KBA Director is soliciting funding for 3 or 4 additional historic markers that will elaborate on the many stories and small unit actions that occurred on the Pritchard-Grim Farm on July 24, 1864. These signs will become part of the walking trail of interpretive markers in place since 2004. Individuals or group may earmark their donation toward this worthy project that will enhance the understanding and enjoyment of the site.
Visitors to the Pritchard-Grim Farm are always impressed at the magnificent 1940's Bank Barn that is the centerpiece of the current view shed on the farm. Although it is not a Civil War-era structure, the building is a signature edifice that speaks to the continued agricultural use of the property.
In order to preserve the barn in a healthy condition, the KBA plans to request funds from the Shenandoah Valley Battlefields Foundation to repair its siding and roof this year. Because of its size and height, the cost of this project will be close to $20,000, and the KBA could invest up to $8000 of its m money to match the potential grant. This attention to the barn should last 30 years or more, and exemplifies the KBA's mission to preserve the land and buildings in its charge.
Their major event this year will be a Civil War Weekend, 15-17 Sept 2006. It will involve all of the Civil War sites in Winchester and Frederick County Third Winchester Battlefield, Sheridan's Field Hospital, the Old Court House Civil War Museum, Fort Collier, Kernstown Battlefield, Museum of the Shenandoah Valley, Shenandoah University's Knowledge Point. The dates above are fixed. You can contact the Convention and Visitors Center at www.VisitWinchesterVA.com. They will have, or soon receive, info on lodging including special rates.
One of the oldest battlefield-preservation organizations is setting its sights on purchase of a significant piece of battlefield land on the banks of the Potomac River.
Save Historic Antietam Foundation (SHAF) hopes to purchase 13 acres on the West Virginia side of Shepherdstown Ford, a mile and a half downstream from Shepherdstown. Here on Sept. 19 and 20, 1862, following the cataclysmic battle at Antietam on the 17th, the rearguard of the Confederate forces under Robert E. Lee clashed with pursuing elements of the Union Fifth Corps.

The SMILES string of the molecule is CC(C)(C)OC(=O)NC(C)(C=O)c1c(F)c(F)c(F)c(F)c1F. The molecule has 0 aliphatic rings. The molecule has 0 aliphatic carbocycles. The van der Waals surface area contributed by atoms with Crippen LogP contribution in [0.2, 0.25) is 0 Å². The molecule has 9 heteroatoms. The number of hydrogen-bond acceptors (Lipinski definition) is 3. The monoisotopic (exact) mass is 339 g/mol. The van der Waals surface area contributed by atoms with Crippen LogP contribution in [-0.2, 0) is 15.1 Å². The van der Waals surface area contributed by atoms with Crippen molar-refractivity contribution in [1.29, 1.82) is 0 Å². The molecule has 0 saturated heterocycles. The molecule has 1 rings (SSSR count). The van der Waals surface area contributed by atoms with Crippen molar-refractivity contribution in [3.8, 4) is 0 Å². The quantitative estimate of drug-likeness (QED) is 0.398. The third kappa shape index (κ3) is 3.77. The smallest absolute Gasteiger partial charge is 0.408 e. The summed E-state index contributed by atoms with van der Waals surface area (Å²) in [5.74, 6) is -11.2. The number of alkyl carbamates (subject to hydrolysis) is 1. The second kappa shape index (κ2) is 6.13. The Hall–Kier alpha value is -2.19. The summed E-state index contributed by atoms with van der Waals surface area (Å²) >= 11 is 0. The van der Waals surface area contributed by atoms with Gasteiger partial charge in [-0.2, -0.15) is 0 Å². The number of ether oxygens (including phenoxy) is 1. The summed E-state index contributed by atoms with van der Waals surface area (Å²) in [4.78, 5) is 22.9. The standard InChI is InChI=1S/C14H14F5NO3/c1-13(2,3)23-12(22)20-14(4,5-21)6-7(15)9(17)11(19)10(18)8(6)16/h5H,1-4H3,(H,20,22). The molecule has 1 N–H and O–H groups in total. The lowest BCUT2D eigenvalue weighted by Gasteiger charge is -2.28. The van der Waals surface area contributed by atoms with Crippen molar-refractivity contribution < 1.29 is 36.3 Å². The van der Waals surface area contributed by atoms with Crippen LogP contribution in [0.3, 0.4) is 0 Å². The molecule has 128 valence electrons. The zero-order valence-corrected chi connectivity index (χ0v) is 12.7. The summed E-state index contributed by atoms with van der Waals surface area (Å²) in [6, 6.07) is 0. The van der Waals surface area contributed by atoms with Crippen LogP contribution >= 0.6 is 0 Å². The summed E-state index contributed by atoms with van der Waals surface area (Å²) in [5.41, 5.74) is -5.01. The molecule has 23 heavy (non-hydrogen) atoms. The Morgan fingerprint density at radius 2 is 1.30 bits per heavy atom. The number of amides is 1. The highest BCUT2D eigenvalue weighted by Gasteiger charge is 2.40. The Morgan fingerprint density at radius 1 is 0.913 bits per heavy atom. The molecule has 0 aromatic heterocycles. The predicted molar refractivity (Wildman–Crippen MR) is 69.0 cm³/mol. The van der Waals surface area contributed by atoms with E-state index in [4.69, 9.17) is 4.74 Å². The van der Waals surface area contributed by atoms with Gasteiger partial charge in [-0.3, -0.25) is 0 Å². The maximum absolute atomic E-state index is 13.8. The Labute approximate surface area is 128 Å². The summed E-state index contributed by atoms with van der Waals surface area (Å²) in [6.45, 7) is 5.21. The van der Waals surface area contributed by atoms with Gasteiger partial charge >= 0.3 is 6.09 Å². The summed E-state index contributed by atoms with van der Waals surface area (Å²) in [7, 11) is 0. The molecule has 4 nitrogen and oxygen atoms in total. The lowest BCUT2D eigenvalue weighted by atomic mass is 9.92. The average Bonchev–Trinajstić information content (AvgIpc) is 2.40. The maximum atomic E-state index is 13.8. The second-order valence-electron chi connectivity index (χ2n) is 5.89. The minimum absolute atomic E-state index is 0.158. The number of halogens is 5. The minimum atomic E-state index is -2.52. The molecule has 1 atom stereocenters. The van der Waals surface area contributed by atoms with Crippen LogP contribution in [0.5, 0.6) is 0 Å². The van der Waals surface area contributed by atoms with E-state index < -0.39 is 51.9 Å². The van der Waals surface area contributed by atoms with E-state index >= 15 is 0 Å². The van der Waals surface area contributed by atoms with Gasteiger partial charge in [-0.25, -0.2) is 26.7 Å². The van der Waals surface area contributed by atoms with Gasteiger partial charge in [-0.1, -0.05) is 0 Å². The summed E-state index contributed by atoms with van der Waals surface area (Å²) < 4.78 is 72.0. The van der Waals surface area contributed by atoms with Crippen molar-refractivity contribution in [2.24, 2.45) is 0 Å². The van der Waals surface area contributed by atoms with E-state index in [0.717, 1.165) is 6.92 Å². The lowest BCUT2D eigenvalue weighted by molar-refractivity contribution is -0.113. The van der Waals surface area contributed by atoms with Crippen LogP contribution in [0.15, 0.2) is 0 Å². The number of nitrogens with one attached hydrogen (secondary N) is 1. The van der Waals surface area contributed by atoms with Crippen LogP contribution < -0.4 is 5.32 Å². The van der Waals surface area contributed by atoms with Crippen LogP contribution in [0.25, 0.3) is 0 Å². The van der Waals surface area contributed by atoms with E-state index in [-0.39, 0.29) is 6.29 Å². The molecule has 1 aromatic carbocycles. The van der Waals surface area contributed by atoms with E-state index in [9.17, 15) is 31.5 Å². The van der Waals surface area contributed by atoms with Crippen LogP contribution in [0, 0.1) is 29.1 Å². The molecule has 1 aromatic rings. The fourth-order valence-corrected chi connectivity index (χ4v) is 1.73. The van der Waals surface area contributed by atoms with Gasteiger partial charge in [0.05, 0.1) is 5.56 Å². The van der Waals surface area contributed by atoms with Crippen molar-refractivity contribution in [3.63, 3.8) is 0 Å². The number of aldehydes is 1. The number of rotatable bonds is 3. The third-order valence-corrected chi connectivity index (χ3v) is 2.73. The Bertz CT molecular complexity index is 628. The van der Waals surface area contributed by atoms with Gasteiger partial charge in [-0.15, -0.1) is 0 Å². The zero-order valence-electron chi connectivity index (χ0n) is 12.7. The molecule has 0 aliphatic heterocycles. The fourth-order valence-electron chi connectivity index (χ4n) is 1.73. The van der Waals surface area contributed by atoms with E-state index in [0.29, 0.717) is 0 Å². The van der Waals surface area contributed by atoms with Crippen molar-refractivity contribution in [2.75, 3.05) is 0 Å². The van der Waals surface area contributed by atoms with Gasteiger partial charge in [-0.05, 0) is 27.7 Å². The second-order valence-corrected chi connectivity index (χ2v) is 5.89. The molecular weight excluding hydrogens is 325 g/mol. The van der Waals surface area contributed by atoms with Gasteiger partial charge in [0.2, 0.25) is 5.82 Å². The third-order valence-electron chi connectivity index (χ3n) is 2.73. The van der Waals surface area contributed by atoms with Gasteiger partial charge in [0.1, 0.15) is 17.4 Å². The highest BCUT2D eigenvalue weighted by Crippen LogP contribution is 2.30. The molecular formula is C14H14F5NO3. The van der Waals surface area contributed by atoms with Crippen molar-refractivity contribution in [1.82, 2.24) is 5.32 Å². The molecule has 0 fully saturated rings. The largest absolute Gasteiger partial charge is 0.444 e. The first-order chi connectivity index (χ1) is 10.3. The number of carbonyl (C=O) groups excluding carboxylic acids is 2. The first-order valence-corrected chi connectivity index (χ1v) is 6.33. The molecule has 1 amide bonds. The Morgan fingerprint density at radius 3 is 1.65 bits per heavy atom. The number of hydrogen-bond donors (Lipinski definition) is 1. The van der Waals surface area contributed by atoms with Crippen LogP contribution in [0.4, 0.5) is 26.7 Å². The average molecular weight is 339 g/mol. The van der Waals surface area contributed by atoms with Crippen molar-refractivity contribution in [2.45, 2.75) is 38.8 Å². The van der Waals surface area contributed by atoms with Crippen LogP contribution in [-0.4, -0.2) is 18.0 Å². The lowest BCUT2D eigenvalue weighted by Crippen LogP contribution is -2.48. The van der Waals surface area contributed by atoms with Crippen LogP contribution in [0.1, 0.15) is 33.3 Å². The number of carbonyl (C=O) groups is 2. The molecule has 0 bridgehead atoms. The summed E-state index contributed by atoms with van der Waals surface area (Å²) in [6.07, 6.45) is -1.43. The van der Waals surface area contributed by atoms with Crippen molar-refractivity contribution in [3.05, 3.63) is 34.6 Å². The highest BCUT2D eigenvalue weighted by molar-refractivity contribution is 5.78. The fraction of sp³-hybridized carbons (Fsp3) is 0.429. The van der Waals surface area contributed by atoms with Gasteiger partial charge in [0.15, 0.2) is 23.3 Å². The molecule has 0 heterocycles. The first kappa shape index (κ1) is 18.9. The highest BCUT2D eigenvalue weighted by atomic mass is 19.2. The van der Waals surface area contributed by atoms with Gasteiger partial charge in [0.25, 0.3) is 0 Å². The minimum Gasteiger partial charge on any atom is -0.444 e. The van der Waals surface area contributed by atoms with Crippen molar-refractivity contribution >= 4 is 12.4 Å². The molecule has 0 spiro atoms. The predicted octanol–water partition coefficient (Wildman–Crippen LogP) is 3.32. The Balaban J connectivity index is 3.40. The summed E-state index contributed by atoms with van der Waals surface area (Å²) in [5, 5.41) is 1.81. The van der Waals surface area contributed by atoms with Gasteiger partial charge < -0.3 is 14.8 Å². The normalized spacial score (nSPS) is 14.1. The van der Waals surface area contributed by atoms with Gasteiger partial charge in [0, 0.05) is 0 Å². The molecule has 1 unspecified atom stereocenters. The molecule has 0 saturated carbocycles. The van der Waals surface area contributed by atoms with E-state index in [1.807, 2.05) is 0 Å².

SHAF President Tom Clemens said his group was seeking the purchase as a way of collaborating in an expanding grassroots movement to preserve the battlefield of Shepherdstown. The newly formed Shepherdstown Battlefield Preservation Association (SBPA) is making headway in its effort to preserve Faraway Farm, a portion of the battlefield that a developer had planned to subdivide into 152 house lots.
"There's nothing definite at this point," said Clemens, who has headed SHAF since 1989, four years after its founding. "But there is a very good and growing movement in Shepherdstown to save that battlefield."
SHAF brings to the table $100,000, a bequest of preservationist and Civil War historian Brian Pohanka, who died last year. "Brian of course was nuts about the 5th New York Zouaves, which crossed here and provided covering fire for the Federals," Clemens said. The 5th didn't fight at Antietam, he pointed out, "but they did fight in the battle at Shepherdstown Ford. Brian would be exited about this." Clemens said whether or not Pohanka's gift would cover the purchase, "We'd want to match it and stretch it" with donations from others.
SHAF is talking with the family that owns the 13 acres and is awaiting an appraisal. Clemens said much of the parcel is "not buildable" because of floodplain and "practically vertical" bluffs above the river. Besides one side of the ford itself (also known as Boteler's or Packhorse ford), the property includes two key ruins of buildings that witnessed the battle action. Boteler's cement mill, now comprising tall stone foundations, dated from the 1840s and `50s, according to Clemens. Cement was shipped downriver to help build some of the buildings of the young capital city. The building stood throughout the war and Union soldiers crossed at its dam and used the building for shelter during the battle of Shepherdstown on Sept. 19. The other remarkable feature of the property is a set of three large brick-and-stone lime kilns across River Road from the Potomac. Members of the 118th Pennsylvania took shelter there in the fighting.
In its 20-year history SHAF has worked to preserve sites relating to the Maryland Campaign. Elsewhere there have been significant victories, at Harpers Ferry where the federal government and private organizations are acquiring sites relative to Stonewall Jackson's siege and capture of the Union garrison on the eve of Antietam; at South Mountain, where Maryland established a park to mark fighting at the gaps where federal troops pressed westward toward Sharpsburg; and in Frederick, Md., where tourism officials are boosting associated sites.
© ACWRT(UK) 2006